A base is a building block of a perfume. Base or Bases is not a base note — Instead of building a perfume from “ground up”, use your premade fragrance base or simply called a base, named and stored for future use. Each base is essentially a 2-part modular perfume that is blended from essential oils and extracts and formulated with a simple concept such as “cut grass” or “sour apple” “spiced Coffee”.

Of the Chocolate + Vanilla bases that I had, I chose bottle 4, with 4 parts of Vanilla and 6 parts of Chocolate. This particular bottle I called Coco #4 and used it as part of my Breakfast Accord by adding to it an equal amount of Butter CO2 and Coffee CO2. Now I had the foundation of my Base note with this Bases Note that I could age for a week or so while I decided on my Top and Heart note. I added Tobacco to the Breakfast Accord to call it now “1950 Breakfast Bases Note”.

I decided on a Citrus citrus top note and a Floral Jasmine Heart note.

The Top note was a common combination of Bergamot and white Grapefruit with attending scents of Yuzu and Lemon;

the Heart note was Champa, Jasmine, Ylang-Ylang Extra, smoky Osmanthus and high-elevation Lavender.

An added bridge of Labdanum on one end and Birch tar on the other end and

The Base Note was made with the base and accord as listed plus Tobacco

a Fixative of ambergris completed my “Breakfast in Paris Perfume”. Oh, my! I am ready to roll now.

Three weeks later after aging these separately the pre-made notes and accords were ready to be diluted with 95% neutral grape spirits. I made it 1-part natural perfume ingredients with 3-parts of the grape spirits or 25% to 75%. And let it age again.

Here is the formula: Breakfast in Paris Perfume

This was my general perfume, but you can use whatever amounts that you wish here in the final combining of notes. Every combination will have a different odor.

The Oxford English Dictionary
Rose, Jeanne. 375 Essential Oils and Hydrosols. Frog, Ltd. 1999
Rose, Jeanne. Natural Botanical Perfumery. 2015 edition from

Bibliography for Advanced Perfumery:
Anonis, Danute Pajaujis: Flower Oils and Floral Compounds in Perfumery, Perfumer and Flavorist. 1993.
Arctander, Steffen. Perfume and Flavor Materials of Natural Origin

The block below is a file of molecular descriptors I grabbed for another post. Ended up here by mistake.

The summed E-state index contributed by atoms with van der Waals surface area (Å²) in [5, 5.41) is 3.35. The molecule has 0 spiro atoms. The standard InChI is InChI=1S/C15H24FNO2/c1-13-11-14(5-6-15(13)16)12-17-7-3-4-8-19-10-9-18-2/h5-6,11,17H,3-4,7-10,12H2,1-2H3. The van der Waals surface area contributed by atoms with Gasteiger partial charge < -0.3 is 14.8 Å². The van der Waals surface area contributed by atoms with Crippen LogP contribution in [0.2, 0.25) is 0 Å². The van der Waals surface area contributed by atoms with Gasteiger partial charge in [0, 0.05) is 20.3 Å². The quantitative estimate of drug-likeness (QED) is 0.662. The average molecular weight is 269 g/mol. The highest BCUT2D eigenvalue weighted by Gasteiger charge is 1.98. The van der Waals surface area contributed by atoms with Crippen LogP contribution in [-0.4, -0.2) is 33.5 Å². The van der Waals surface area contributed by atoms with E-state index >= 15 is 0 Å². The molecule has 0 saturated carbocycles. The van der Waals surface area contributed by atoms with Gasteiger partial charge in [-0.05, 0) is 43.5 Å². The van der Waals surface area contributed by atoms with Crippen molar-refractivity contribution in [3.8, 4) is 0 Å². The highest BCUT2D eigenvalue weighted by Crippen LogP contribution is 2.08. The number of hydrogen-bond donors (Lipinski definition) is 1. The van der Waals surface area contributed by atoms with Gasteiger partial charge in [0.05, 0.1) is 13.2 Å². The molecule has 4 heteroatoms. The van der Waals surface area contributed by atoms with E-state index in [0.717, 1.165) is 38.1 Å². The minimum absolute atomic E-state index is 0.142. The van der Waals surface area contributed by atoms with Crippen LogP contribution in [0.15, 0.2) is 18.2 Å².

Barillé, Elisabeth and Catherine Laroze. The Book of Perfumery. Flammarion Press. 1995
Calkin, Robert R. and J. Stephan Jellinek. Perfumery Practice and Principles, Wiley Interscience, 1994.
Edwards, Michael. Perfume Legends, 1996.
Gaborit, Jean-Yves. Perfumes The Essences and Their Bottles. Rizzoli, New York. 1985.
Guenther, Ernest: The Essential Oils, volumes I-VI, Krieger. 1949.
Mabberley, D. J. The Plant Book
McMahon, Christopher. AROMAtherapy 2037, Fall 97. “Tuberose Treasure”
———. AROMAtherapy 2037, Summer 97. “Extraction of Floral Concretes”
Ohloff, Günther: Scent and Fragrances, Springer-Verlag 1990. Translated by Pickenhagen and Lawrence
Pavia, Fabienne. The World of Perfume. 1995
Piesse, G. W. Septimus. The Art of Perfumery. 1867
Rose, Jeanne: 375 Essential Oils and Hydrosols; Frog, Ltd. 1999.
——— . AROMAtherapy 2037. Winter 1997/98
———. The Aromatherapy Book, Applications & Inhalations 1996.
———. The World of Aromatherapy, 1996.
———Herbs & Things, Last Gasp. 2002
Thompson, C. J. S. The Mystery and Lure of Perfume. Lippincott. 1927.
Williams, David G.: The Chemistry of Essential Oils, Micelle Press. 1996.
Patch Test: If applying a new essential oil to your skin always perform a patch test to the inner arm (after you have diluted the EO in a vegetable carrier oil). —Wash an area of your forearm about the size of a quarter and dry carefully. Apply a diluted drop (1 drop EO + 1 drop carrier) to the area. Then apply a loose Band-Aid and wait 24 hours. If there is no reaction, then go ahead and use the oil in your formulas. —The Aromatherapy Book, Applications & Inhalations, p. 64